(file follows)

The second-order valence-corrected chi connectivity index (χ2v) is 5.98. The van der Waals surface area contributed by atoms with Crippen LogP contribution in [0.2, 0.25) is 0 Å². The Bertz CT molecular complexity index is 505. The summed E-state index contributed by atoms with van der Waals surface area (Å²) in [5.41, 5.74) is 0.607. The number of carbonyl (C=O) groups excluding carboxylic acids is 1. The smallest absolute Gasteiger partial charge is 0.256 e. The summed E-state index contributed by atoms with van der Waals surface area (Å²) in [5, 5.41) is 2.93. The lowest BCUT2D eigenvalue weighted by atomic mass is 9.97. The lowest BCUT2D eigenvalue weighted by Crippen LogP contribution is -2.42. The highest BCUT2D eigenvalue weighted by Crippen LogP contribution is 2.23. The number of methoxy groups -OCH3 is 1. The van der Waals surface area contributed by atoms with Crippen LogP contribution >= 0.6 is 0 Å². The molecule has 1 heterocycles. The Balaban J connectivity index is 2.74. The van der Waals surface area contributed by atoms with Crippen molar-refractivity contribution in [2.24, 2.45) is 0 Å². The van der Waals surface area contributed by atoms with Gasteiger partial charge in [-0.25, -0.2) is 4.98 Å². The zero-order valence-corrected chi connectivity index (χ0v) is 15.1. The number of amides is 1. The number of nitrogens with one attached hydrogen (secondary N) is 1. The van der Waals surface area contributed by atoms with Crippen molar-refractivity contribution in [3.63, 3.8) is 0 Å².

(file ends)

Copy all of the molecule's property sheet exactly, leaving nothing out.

The second-order valence-corrected chi connectivity index (χ2v) is 5.98. The van der Waals surface area contributed by atoms with Crippen LogP contribution in [0.2, 0.25) is 0 Å². The Bertz CT molecular complexity index is 505. The summed E-state index contributed by atoms with van der Waals surface area (Å²) in [5.41, 5.74) is 0.607. The number of carbonyl (C=O) groups excluding carboxylic acids is 1. The smallest absolute Gasteiger partial charge is 0.256 e. The summed E-state index contributed by atoms with van der Waals surface area (Å²) in [5, 5.41) is 2.93. The lowest BCUT2D eigenvalue weighted by atomic mass is 9.97. The lowest BCUT2D eigenvalue weighted by Crippen LogP contribution is -2.42. The highest BCUT2D eigenvalue weighted by Crippen LogP contribution is 2.23. The number of methoxy groups -OCH3 is 1. The van der Waals surface area contributed by atoms with Crippen LogP contribution >= 0.6 is 0 Å². The molecule has 1 heterocycles. The Balaban J connectivity index is 2.74. The van der Waals surface area contributed by atoms with Crippen molar-refractivity contribution in [2.24, 2.45) is 0 Å². The van der Waals surface area contributed by atoms with Gasteiger partial charge in [-0.25, -0.2) is 4.98 Å². The zero-order valence-corrected chi connectivity index (χ0v) is 15.1. The number of amides is 1. The number of nitrogens with one attached hydrogen (secondary N) is 1. The van der Waals surface area contributed by atoms with Crippen molar-refractivity contribution in [3.63, 3.8) is 0 Å².